A very Sardinian post: the flag of the four Moors

Every region of Italy, as is obvious, has its own flag but we’re willing to bet that the flag of Sardinia is the best known even to those who are not natives of the island.

Indeed, everywhere there is a great event, be it the 1st May Concert or the celebrations for a football win, you will see at some stage the flag of the Four Moors being waved vigorously by some Sardinian or other. Indeed, for us this flag symbolises the deep and proud link with our land, albeit felt with varying degrees of intensity.

Surprisingly enough, we do not know precisely the historical origin and exact symbolic meaning of the flag. To put it another way, our greatest emotional investments are in something unknown and obscure. When on 19 June 1950, a Decree established the Four Moors as the official flag of Sardinia, Prof. Antonio Ena rose and made a speech in the Assembly criticising this choice: “Note that the symbol of the Four Moors does not represent, as many think, the Four “Giudicati”, the kingdoms into which Sardinia was divided around 800-900 years ago, when it was free and independent; that is an error of historical interpretation so it is neither obvious nor necessary to choose this flag as our symbol”. In short, this flag does not embody Sardinian identity as much as we believe.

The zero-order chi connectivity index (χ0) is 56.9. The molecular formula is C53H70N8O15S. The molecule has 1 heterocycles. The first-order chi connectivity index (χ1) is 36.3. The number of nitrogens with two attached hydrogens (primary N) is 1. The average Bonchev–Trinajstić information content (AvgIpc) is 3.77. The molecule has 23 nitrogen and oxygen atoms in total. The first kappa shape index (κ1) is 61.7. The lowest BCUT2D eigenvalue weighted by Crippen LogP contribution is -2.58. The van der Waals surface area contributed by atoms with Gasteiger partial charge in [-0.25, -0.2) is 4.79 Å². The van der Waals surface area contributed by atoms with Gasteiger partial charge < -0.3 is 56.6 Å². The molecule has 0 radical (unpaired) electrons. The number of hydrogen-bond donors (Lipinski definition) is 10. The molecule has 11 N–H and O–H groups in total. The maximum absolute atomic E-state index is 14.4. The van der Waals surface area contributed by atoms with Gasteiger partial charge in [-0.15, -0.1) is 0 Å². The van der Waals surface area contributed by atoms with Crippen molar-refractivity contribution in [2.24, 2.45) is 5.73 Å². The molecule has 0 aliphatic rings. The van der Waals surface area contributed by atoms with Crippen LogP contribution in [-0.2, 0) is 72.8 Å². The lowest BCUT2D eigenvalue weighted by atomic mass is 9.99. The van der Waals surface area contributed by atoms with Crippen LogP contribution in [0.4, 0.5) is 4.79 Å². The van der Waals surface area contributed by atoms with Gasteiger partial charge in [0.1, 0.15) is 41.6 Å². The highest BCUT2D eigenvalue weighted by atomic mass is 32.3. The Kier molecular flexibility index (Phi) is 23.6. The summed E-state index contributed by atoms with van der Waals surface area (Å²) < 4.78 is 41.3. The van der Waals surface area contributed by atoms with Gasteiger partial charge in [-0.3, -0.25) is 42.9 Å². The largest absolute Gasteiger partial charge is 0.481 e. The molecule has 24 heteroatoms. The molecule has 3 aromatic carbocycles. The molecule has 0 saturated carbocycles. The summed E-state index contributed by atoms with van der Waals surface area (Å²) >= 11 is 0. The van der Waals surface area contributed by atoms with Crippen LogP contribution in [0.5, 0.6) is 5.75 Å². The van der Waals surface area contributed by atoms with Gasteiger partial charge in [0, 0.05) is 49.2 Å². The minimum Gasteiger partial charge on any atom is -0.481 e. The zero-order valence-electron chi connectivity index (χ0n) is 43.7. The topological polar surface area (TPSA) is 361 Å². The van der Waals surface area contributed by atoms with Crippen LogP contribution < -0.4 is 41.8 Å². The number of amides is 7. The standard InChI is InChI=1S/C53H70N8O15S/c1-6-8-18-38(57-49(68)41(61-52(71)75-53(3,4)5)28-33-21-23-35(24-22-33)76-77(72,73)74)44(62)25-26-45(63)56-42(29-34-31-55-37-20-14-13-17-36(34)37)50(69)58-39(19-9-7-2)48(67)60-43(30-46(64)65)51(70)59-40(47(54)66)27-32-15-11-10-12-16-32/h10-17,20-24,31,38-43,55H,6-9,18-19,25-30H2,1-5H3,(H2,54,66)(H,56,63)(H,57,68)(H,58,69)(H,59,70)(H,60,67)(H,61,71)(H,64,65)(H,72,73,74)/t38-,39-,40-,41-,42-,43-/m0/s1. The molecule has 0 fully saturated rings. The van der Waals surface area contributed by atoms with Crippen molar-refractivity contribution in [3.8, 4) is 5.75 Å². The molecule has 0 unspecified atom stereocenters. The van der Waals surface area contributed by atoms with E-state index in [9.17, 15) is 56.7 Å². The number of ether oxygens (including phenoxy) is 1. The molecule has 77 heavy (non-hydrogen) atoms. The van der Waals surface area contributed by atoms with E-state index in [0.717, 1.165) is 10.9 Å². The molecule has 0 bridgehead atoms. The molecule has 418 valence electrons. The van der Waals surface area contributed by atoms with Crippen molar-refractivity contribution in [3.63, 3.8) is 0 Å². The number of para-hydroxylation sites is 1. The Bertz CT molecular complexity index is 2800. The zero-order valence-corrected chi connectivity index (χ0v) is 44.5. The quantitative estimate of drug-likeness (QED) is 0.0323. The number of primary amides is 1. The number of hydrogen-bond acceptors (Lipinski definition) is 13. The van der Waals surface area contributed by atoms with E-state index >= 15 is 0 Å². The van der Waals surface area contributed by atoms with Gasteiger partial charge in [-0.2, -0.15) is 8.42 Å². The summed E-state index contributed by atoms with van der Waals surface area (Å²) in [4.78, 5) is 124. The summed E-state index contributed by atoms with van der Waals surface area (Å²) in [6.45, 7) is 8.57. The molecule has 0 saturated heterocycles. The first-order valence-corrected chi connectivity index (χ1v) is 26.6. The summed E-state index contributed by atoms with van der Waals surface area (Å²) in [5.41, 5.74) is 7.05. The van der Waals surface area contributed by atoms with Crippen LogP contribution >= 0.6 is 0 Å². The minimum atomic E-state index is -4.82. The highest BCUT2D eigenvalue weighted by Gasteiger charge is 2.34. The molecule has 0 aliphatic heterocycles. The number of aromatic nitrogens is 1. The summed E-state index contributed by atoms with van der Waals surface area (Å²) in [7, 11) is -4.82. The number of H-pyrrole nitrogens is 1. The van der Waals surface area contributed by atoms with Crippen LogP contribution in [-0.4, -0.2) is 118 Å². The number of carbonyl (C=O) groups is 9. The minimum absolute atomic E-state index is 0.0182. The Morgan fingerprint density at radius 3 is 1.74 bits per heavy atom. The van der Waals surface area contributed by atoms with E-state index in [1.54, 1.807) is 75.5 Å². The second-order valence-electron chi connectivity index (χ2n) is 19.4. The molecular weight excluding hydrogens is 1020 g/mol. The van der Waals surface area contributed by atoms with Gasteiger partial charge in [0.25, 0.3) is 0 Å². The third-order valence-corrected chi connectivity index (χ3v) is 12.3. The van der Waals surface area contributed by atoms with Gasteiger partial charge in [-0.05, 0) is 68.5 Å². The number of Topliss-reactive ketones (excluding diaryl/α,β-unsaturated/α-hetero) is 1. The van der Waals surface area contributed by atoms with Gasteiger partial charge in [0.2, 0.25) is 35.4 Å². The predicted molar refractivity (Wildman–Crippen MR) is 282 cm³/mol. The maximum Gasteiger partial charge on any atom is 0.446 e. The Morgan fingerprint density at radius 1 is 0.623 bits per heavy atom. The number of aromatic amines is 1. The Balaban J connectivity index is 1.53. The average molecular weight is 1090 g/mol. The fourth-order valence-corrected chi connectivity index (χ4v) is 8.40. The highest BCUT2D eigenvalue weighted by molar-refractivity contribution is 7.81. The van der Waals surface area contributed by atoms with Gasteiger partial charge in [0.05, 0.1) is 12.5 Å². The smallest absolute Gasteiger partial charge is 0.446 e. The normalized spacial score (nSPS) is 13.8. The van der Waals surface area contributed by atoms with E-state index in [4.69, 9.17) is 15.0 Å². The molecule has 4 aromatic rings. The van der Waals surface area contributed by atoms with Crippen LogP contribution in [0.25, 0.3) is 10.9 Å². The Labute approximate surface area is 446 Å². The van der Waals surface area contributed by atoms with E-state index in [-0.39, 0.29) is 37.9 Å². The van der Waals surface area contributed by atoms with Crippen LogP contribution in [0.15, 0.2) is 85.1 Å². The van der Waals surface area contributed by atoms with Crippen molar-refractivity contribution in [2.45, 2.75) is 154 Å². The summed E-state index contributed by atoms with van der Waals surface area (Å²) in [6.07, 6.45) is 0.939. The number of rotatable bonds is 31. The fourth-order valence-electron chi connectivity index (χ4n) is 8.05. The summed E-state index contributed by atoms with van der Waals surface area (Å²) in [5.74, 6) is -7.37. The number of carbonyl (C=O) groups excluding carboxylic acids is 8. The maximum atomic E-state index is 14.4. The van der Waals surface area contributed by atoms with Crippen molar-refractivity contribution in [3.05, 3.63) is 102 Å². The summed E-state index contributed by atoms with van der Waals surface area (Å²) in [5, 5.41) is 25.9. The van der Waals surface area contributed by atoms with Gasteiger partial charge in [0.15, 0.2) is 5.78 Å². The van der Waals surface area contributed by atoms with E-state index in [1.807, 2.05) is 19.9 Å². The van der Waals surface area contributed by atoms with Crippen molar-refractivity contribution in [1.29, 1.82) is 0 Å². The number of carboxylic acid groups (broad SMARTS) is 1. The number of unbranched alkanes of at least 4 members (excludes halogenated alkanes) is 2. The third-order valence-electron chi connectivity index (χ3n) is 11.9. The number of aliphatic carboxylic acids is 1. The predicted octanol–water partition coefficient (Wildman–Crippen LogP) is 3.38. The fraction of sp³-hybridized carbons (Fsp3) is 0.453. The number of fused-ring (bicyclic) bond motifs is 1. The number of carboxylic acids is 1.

And so what should we choose as the quintessential Sardinian symbol? For example, a historically verified variant which replaces the four enigmatic Moors with a shepherd, a farmer, a fisherman and a miner: to all intents and purposes, the original social and economic structure of Sardinia. But would not this be too trite a symbol? So trite that it would not even be a symbol, but just a representation?

So, let’s consider a more radical image: the “desdichado”, the uprooted tree, originally the symbol of the Giudicato of Arborea (today the area of Oristano). According to some, apart from being an ancient image, the desdichado also possesses deep symbolic significance: it can stand for the Sardinians, who are like a tree without roots, that is they built their own culture; theirs is a proud history of historic and ideal independence. But is that truly the case? That is, is it correct to maintain that anyone can grow without the contribution of others? Are we not always necessarily relating with others? And then, might not rejecting or minimizing the contribution of others in turn allow others to reject or minimize our contribution?

So in the end we have not yet found a “sardissimo”- truly Sardinian – banner. But our spellchecker might be after all right in highlighting “sardissimo” as a misspelt word: an error of perspective.

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